Friday, January 9, 2009

Triumphant Sun, Pt. 16

I hope to be bringing regular updates throughout the New Year - 52 minimum, inshallah. That's my resolution, and I'm sticking to it if it kills me.

It may yet kill me.

Also, if anyone who was in Egypt can remind me of the name of those delicious fried-dough pastries people had for breakfast, I'd be much obliged. I can't find a reference in my blog, diary, or on the internet.

Edit - fateer! I remembered.



Evan munched contentedly on his fateer, watching the flow of pedestrians eddy and flow around the chaos of the sidewalks. An old woman leaned against the cracking plaster of the wall down the street, wrapped in black rags and a white hijab, proffering a lined hand for alms. Her eyes gazed into the middle distance with the vague confusion of the almost blind. Evan counted out the change from Hamid and placed it in her outstretched palm.

Shukran, shukran ya basha,” she began to thank Evan.

“No, it's nothing.” Evan walked to the corner and finished his breakfast, leaning against the dusty wall. He felt a vague sense of guilt eating next to the blind woman. She couldn't see him and his meal was as common and basic as they came, he couldn't help feeling over-indulgent as he licked the last of the honey from his fingers. The sun was beginning to peek over the rooftops, sending bars of light cascading down the street, and on an impulse, Evan decided to take a cab down to Islamic Cairo. He wouldn't find a lead there – far from it – but at present, the dry heat and buzz of the city made him wish for nothing more than to sit in the shade of an alley and pass the day smoking shisha and reading.

Evan knew he ought to try to hunt down someone at the Mogamma, but the idea of spending the day in the faded, claustrophobic rooms of that hellish building was too daunting. He stepped to the corner and flagged down a taxi that was slowing to a halt in front of the café across the street. Ducking under the sill, he slipped into the bead-covered back seat.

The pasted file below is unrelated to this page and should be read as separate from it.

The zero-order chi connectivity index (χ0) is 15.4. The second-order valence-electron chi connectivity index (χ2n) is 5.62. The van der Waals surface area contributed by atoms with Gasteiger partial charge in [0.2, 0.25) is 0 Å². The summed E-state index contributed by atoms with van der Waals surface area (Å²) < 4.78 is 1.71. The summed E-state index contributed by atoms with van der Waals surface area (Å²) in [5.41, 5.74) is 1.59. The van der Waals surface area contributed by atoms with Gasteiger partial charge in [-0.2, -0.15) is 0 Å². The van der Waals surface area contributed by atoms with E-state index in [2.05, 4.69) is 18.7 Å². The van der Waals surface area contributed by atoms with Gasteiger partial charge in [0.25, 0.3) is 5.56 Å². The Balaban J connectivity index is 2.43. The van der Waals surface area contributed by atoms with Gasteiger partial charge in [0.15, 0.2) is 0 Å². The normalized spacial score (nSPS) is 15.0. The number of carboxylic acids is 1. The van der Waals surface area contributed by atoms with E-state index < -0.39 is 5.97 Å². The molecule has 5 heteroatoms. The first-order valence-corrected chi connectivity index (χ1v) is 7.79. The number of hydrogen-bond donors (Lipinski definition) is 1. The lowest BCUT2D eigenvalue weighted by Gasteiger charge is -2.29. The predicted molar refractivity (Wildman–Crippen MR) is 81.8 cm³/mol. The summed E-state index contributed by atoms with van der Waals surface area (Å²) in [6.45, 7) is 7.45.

A woman stood frozen in the opposite door of the cab, half crouched in the act of entering the car. She wore a broad, brightly patterned teal headscarf that draped loosely around the lower half of her hair and western jeans tucked into high leather boots. For a moment she made as if to tug her scarf up around the loose waves of hair gleaming blackish red in the sun, then dropped them to her side and seated herself beside him

“Sorry...” began Evan in Arabic.

“It's fine. I'm going to the American University,” she said brusquely in English. “You?”

Evan was taken aback by the sudden switch in language. “How'd you know I speak English?” was all he could blurt out.

She looked him up and down, her grey-green irises raking quickly across him. A smile twitched at her mouth. “It's obvious. So, where are you going?”

The cab driver turned around and stared at the two. “Excuse me, but where to?”

“The American University is fine,” said Evan. “That's close to where I'm going.” He turned back to the woman, still staring at him with suspicion in her eyes and amusement on her lips. “Sorry, but I'm very inconsiderate. My name is Evan Rochester.” He proffered his hand.

She shook it lightly, her hands dry and slightly cool. “Samira Mohammed Crane.”

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